Current Research Projects
Superheated Droplet Vaporization
The research investigates the explosive vaporization of liquid droplets at the superheat limit by computational modeling combined with experiments. The boiling of liquid at high temperatures can be explosive and destructive, and poses a potential hazard for a host of industrial processes. Direct Numerical Simulation (DNS) computations are performed at Southern Illinois University, Carbondale; with companion experiments conducted at the UW. The UW research involves superheating liquid droplets in a heated liquid column, allowing for the initiation of explosive vaporization, and employing high-speed image to visualize the dynamic vaporization behavior, the subsequent droplet oscillations and instabilities, and also detecting and analyzing the accompanying pressure signatures. This research is supported by the National Science Foundation.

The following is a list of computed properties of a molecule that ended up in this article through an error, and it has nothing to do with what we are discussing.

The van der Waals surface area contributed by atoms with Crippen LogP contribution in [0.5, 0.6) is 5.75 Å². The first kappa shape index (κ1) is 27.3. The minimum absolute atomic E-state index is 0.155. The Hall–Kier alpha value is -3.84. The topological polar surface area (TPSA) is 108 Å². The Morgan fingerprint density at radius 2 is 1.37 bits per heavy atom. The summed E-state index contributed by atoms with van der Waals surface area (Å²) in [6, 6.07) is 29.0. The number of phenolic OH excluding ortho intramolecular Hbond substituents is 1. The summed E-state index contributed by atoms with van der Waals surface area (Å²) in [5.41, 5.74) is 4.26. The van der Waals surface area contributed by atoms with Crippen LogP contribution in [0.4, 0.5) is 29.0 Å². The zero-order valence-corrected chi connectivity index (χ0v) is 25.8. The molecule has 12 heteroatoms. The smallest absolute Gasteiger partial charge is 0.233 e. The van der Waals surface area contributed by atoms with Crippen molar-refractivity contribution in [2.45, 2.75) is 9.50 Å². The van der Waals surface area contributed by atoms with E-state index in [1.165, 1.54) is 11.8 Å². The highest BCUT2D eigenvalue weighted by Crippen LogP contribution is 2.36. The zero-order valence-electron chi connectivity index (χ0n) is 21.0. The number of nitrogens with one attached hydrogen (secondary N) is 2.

Phase-change phenomena in cryogenic propellants
The long-term storage of cryogenic propellants on-orbit is a limiting technology for manned deep-space exploration missions. A joint, NASA-Sponsored program between Michigan Technological University, the UW, and the National Institute for Standards and Technology (NIST) is studying the evaporation and condensation behavior of liquid hydrogen and liquid methane propellants. The accommodation coefficients of evaporating cryogenic hydrogen-methane propellant mixtures are measured at NIST using neutron imaging. MTU is performing a numerical simulation of the evaporating films; the UW component of the research involves computational thermal modeling of the experimental assembly/evaporating film configuration.
Recently Completed Research
Stability, Cellular Structure and Heat Transfer of Evaporating Films
The University of Washington conducted comprehensive laboratory experiments that revealed the evolution of the convective structure in quasi-steady and transient evaporating thin films, and the corresponding impact on heat transfer. The experiment was flown in zero-gravity at NASA Johnson Space Center in May, 2012. The work was supported by NASA.